“I am 27 years woman. I got married in 2004 with he. It is an arrange marriage. My husband stidied from US. He acts some times strange but I thought he gets tired from his work. I gave birth to my first daughter. She get sick instead of taking to the doctor he use to abuse me. My life was difficult during that time. My parents use to call him to make him calm down and relaxe and mom was concern the way he acted with me but she was quite. There be days he pick fight with any reason and beats me. The life became more difficult after giving birth to my second daughter. He touch my daughters wrong. I say no in that private. Please help me I have the two girls. I want to go save my kids future I am more concern about them as compared to anything else. I am all alone. So why I call for you.”
Asma Hanif receives emails, letters and calls like this every day, typically several a day, from Muslim women across the country and around the world, desperate to escape domestic violence or homelessness.
This woman was in India and said she needed airline tickets for herself and her daughters to get to Hanif’s shelter in Baltimore; she had a U.S. green card. Hanif shared her plight through a listserv for the Muslim community in the Washington, D.C. area, hoping someone’s heart would be touched enough to provide donations. Aisha (not her real name) now lives in the shelter with her daughters, along with two dozen other abused Muslim women and their children.
Hanif has been answering the call of people in need for almost 30 years, as a nurse, midwife, chaplain, teacher, advocate, community organizer and champion for the underprivileged.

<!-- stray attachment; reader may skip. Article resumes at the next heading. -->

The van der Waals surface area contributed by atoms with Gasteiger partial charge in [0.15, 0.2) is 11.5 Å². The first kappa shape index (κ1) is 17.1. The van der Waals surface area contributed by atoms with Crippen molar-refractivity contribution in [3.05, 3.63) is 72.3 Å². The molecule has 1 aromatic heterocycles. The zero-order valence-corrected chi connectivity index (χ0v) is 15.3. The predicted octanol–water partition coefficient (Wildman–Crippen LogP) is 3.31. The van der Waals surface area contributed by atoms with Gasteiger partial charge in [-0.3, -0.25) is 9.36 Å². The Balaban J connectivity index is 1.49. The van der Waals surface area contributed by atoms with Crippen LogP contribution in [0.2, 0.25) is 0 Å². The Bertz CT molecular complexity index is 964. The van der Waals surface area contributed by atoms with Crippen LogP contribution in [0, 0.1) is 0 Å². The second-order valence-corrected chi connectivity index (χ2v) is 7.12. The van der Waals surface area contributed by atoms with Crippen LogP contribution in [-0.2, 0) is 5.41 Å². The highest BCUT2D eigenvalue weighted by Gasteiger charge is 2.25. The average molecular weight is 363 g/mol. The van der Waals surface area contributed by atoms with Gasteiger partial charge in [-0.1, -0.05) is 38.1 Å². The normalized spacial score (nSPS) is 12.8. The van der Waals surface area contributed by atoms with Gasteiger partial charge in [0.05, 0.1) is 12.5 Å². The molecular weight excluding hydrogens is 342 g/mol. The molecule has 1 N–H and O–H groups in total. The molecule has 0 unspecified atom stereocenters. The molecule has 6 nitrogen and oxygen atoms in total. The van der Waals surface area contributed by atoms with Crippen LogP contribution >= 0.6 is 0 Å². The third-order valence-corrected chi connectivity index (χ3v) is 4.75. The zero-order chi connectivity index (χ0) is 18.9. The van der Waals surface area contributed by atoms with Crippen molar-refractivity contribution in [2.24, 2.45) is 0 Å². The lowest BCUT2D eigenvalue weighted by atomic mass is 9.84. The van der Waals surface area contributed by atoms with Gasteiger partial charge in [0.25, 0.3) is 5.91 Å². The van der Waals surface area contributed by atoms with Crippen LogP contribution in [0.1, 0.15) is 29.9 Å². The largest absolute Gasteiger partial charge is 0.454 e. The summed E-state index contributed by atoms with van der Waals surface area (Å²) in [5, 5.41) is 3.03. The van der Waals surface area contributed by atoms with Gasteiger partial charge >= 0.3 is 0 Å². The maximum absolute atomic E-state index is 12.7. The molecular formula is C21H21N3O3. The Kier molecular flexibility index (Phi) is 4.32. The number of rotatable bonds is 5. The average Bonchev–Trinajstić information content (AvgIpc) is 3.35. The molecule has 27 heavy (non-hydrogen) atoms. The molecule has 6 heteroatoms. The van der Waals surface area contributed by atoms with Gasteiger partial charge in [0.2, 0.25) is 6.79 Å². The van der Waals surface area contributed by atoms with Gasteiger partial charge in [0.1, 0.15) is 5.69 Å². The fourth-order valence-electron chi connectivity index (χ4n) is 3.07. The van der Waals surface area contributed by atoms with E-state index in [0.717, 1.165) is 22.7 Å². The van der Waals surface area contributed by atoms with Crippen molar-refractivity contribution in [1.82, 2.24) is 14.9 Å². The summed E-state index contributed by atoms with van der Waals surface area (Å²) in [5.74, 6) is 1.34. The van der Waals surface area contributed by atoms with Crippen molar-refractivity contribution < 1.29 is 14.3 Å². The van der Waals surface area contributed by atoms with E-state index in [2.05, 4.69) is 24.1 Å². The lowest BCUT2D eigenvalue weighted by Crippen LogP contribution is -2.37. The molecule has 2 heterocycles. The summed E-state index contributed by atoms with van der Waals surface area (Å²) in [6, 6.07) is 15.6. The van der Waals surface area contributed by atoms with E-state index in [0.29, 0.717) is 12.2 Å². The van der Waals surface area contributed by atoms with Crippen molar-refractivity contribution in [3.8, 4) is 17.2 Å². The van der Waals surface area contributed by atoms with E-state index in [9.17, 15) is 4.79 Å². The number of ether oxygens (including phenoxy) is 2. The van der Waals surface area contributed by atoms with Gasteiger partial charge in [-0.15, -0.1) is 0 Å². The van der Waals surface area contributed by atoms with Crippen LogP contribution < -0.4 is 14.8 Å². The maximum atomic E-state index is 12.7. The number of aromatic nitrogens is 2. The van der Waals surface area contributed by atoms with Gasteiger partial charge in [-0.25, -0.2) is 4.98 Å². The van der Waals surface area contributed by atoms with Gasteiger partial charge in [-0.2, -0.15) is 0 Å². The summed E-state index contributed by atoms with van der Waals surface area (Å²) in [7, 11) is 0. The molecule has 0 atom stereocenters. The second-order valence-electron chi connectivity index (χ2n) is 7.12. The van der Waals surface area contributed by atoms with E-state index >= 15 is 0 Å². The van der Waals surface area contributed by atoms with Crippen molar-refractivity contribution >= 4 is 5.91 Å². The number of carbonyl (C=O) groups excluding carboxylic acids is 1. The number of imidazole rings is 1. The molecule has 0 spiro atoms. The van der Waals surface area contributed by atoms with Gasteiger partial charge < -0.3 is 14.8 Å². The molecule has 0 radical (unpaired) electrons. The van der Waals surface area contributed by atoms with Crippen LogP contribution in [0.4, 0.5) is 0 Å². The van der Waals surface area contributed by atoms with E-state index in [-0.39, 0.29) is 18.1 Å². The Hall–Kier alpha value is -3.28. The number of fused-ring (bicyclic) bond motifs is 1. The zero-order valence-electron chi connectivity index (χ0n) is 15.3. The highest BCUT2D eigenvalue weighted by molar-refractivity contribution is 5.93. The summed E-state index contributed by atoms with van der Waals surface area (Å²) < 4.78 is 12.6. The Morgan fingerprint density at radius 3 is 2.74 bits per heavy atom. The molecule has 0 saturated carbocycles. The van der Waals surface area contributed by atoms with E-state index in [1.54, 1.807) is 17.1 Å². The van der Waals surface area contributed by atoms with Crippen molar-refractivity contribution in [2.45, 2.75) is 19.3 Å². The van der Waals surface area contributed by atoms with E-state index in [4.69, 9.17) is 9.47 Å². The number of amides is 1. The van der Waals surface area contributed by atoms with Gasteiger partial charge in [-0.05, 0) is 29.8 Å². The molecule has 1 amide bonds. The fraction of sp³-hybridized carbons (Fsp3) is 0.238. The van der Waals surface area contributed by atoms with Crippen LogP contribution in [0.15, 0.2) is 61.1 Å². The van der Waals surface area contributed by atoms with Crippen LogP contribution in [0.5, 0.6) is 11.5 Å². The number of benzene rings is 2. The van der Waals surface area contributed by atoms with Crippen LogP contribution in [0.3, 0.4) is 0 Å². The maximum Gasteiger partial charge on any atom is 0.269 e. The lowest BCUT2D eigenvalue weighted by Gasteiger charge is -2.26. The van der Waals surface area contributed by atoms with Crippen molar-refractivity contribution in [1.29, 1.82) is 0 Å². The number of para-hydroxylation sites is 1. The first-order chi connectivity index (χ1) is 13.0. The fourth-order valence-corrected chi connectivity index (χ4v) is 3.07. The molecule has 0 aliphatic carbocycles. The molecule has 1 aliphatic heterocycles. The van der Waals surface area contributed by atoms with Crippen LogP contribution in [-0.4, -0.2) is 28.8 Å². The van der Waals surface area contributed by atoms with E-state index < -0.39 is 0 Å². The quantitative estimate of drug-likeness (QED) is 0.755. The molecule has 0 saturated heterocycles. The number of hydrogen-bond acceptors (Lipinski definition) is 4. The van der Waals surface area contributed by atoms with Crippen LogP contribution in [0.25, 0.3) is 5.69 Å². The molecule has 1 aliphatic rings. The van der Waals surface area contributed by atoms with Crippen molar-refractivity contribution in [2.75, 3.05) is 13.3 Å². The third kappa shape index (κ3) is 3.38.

Based in Baltimore, she cares for the city’s homeless and uninsured through a variety of community initiatives. When budget cuts forced the city to cancel nurses’ contracts in inner-city schools, she asked principals if she could volunteer to provide school and sports physicals so kids could stay in school, and off the streets. She also provides physicals for children with special needs so they can participate in the Special Olympics. Hanif founded “Healthy Solutions,” a neighborhood clinic that serves Baltimore’s needy of all faiths. As part of her “Love Thy Neighbor” initiative, she coordinates a back-to-school health fair, a local food pantry and “Chili Bowl Sunday,” a 20-year tradition where Hanif and her four children serve chili and distribute clothes to the homeless before kickoff. Last year, she was honored at a Baltimore Ravens football game with the “Community Quarterback Award” in recognition of her commitment to helping others.
During the recent riots in Baltimore, Hanif helped those who slipped through the headlines. A mother and her 7-year-old special needs son watched their house burn down when a neighboring business was torched. Hanif prepared care packages with food and store gift cards for this now homeless mother. “The most common inaccuracy regarding homelessness is that it will never happen to me.”
Hanif founded Muslimat Al-Nisaa in 1987, a nonprofit that provides health, education and social services to Muslim women and children. The idea originated when she studied nursing at Howard University in Washington, D.C., and saw that doctors were not always sensitive to the needs and modesty concerns of Muslim women, often unintentionally. It was through providing healthcare to Muslim women that Hanif learned of the problem of domestic violence. When a woman would come to her clinic, she would often be accompanied by her abuser, who would want to come into the examination room with her, she says. Hanif would insist that she needed to see her patient alone. “And then for the first time in her life, she would be alone with someone she could trust, who she knew wouldn’t share her business. It makes me so sad, you know, because the stories, they … Continue Reading